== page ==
On the basis of the on-going evaluation and a technical study, the Commission is currently examining possible additional functionalities of the SIS with a view to presenting proposals to revise the legal basis of the SIS. Aspects under consideration include:

the creation of SIS alerts on irregular migrants subject of return decisions;

the use of facial images for biometric identification, in addition to fingerprints;

the automatized transmission of information on a hit following a check;

the storing of hit information on discreet and specific check alerts in the SIS Central System.

the creation of a new alert category on 'Wanted Unknown Person' for which forensic data may exist in national databases (e.g. a latent print left behind at a crime scene) 16 .

The Commission will continue to support with EU funding the implementation of projects that enable simultaneous searches in SIS and Interpol’s databases on Stolen and Lost Travel Documents (SLTD) and wanted criminals, vehicles or firearms (iARMS) that are complementary with EU information systems. 17

Interpol's database on Stolen and Lost Travel Documents (STLD)

It is of key importance for effective border management that the travel documents of all third-country nationals and EU citizens are verified against the SLTD database. Law enforcement authorities should also use the SLTD database for queries within the Schengen area. Following the terrorist attacks in Paris on 13 November 2015, the Council called for electronic connections to the relevant Interpol databases at all external border crossing points and automatic screening of travel documents by March 2016. 18  All Member States should establish the relevant electronic connections and put in place systems allowing the automatic update of data on stolen or lost travel documents in the SLTD database.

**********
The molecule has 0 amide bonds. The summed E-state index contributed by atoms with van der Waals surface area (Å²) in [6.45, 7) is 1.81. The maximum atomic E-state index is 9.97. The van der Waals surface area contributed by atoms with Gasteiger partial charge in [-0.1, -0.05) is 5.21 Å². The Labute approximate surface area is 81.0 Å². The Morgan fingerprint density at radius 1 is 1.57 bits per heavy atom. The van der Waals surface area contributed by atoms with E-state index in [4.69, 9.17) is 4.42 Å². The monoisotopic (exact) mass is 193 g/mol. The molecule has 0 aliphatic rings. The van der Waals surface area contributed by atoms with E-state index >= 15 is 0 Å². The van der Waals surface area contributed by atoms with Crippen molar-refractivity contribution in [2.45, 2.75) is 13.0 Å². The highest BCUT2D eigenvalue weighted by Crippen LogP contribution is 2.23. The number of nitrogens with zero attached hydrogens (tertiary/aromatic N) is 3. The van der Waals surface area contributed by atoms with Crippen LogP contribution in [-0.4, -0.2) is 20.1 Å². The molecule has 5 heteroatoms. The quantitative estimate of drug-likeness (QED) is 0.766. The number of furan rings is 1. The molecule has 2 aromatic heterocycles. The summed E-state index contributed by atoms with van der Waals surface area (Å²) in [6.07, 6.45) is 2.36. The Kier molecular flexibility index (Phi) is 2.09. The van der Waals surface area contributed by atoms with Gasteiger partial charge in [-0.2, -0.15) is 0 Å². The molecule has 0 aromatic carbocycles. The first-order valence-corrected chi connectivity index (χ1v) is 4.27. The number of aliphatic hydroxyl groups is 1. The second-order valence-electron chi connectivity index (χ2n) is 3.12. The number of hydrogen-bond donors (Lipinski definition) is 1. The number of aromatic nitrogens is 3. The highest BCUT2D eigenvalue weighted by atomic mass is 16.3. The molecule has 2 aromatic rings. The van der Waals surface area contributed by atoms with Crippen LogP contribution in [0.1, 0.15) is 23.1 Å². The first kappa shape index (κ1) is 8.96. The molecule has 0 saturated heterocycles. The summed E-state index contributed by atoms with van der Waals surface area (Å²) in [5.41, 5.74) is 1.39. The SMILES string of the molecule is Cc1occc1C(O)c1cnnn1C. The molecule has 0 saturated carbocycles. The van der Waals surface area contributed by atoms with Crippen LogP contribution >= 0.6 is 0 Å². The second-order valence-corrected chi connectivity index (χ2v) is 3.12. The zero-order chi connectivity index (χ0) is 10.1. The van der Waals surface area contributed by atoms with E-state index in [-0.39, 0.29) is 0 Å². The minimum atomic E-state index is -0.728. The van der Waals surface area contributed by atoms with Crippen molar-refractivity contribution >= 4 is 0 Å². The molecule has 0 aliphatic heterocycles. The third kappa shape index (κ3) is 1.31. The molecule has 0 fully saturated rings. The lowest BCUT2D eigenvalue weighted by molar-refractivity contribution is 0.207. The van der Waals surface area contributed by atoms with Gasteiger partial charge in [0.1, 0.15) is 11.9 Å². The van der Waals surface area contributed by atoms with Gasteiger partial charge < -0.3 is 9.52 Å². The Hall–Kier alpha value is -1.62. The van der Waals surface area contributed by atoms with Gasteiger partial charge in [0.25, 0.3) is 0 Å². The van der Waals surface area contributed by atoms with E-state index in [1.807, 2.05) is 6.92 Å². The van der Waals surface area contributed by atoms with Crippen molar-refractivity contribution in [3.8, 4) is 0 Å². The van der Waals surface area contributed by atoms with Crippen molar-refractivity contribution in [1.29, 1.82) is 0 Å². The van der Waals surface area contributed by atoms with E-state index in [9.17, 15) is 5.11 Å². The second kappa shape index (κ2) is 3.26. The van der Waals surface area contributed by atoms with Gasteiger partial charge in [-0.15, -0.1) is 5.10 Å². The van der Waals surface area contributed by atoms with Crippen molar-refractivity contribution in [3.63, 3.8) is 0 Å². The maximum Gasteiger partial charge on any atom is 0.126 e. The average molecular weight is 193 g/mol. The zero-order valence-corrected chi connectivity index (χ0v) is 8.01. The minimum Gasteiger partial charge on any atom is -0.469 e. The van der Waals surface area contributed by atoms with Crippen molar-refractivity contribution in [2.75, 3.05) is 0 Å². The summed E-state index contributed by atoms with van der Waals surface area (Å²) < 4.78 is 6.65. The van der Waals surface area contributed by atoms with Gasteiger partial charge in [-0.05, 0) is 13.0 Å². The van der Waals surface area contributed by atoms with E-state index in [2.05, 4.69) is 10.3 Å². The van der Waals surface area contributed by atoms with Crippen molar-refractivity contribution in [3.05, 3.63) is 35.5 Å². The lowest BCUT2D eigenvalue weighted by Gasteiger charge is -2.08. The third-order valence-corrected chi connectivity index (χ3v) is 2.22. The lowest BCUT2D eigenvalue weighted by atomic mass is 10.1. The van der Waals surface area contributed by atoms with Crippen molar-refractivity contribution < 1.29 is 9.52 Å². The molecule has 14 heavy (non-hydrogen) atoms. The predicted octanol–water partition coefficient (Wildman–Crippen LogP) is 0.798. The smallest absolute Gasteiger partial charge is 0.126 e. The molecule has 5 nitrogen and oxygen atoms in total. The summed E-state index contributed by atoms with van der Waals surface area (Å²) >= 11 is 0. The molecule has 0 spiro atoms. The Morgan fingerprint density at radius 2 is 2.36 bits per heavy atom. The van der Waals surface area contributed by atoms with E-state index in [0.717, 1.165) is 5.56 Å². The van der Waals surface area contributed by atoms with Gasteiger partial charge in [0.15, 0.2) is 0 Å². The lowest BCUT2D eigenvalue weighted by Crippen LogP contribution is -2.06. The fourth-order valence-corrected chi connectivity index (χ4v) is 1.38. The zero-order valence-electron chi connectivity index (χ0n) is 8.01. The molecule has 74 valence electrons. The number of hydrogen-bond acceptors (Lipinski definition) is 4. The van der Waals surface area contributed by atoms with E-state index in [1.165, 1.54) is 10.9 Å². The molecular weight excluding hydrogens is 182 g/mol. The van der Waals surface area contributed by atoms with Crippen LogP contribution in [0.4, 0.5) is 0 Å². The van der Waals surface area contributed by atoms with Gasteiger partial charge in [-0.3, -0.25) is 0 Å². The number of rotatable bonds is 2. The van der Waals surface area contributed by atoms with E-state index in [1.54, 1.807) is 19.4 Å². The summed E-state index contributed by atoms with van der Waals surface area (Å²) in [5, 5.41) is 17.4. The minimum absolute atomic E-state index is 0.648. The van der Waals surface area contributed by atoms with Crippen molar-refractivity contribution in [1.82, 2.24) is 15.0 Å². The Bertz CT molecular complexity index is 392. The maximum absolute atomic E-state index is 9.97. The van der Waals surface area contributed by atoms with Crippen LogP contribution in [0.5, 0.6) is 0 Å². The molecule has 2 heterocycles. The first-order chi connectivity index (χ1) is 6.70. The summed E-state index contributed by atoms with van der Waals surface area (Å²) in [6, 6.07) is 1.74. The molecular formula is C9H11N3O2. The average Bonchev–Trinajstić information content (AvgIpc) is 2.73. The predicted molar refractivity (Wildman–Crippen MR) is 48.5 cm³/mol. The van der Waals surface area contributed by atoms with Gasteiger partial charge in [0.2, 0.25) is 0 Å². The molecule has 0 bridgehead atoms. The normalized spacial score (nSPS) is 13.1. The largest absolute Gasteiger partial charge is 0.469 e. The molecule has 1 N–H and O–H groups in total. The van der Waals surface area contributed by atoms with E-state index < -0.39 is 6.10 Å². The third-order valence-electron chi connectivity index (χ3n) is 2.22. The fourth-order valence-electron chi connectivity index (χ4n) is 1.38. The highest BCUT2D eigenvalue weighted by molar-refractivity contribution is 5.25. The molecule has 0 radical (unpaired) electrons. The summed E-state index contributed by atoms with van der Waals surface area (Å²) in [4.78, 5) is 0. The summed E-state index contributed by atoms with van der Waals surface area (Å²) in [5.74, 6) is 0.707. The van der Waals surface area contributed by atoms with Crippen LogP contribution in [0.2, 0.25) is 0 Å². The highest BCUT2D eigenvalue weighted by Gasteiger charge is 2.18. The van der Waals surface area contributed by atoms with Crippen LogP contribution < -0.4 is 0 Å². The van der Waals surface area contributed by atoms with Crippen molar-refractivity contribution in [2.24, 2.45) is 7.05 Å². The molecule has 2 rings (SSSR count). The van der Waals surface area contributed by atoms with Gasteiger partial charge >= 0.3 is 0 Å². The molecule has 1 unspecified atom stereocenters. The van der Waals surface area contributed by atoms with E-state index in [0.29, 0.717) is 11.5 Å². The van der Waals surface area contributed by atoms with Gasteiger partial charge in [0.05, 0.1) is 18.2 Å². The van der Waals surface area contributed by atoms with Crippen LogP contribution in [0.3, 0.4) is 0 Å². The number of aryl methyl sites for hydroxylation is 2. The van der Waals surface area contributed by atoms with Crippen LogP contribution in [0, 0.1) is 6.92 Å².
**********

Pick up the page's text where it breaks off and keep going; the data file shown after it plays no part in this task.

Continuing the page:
Advance Passenger Information (API)

In line with existing best practice, Member States should also increase the added-value of Advance Passenger Information (API) data by establishing automated cross-checking of this data against SIS and Interpol’s SLTD database. The Commission will assess the need to revise the legal basis for the processing of API data to ensure wider implementation, and to include an obligation for Member States to require and use API data for all inbound and outbound flights. This is particularly relevant in the context of the implementation of the future Passenger Name Records Directive, as a combined use of PNR and API data further enhances the effectiveness of PNR data in the combating of terrorism and serious crime. 19

Visa Information System (VIS)

The Commission is also in the process of conducting an overall evaluation of the Visa Information System (VIS), due to be concluded in 2016. The evaluation looks at, among others, how the VIS is used for checks at the external borders and within the territory of Member States, and at how it contributes to the fight against identity and visa fraud. On this basis, the Commission will then examine the possibilities of enhancing the functionalities of the VIS, including by:

improving the quality of facial images to enable biometric matching;

using the biometric data of visa applicants to search in the future Automated Fingerprint Identification System to be developed for the SIS;

reducing the age limit for collecting fingerprints of children between the age of 6 and 12 years old, whilst providing for robust Fundamental Rights safeguards and protection measures; 20

facilitating the checking of Interpol's SLTD database during a visa application.

As regards the possibilities under the existing legal framework to access VIS data for law enforcement purposes, Member States apply these possibilities in an uneven way. In this context, Member States have reported practical problems in the procedures to access the VIS by law enforcement authorities. Likewise, the implementation of access to EURODAC for law enforcement purposes is still very limited. The Commission will examine if there is a need to reconsider the legal framework for law enforcement access to VIS and EURODAC.

EURODAC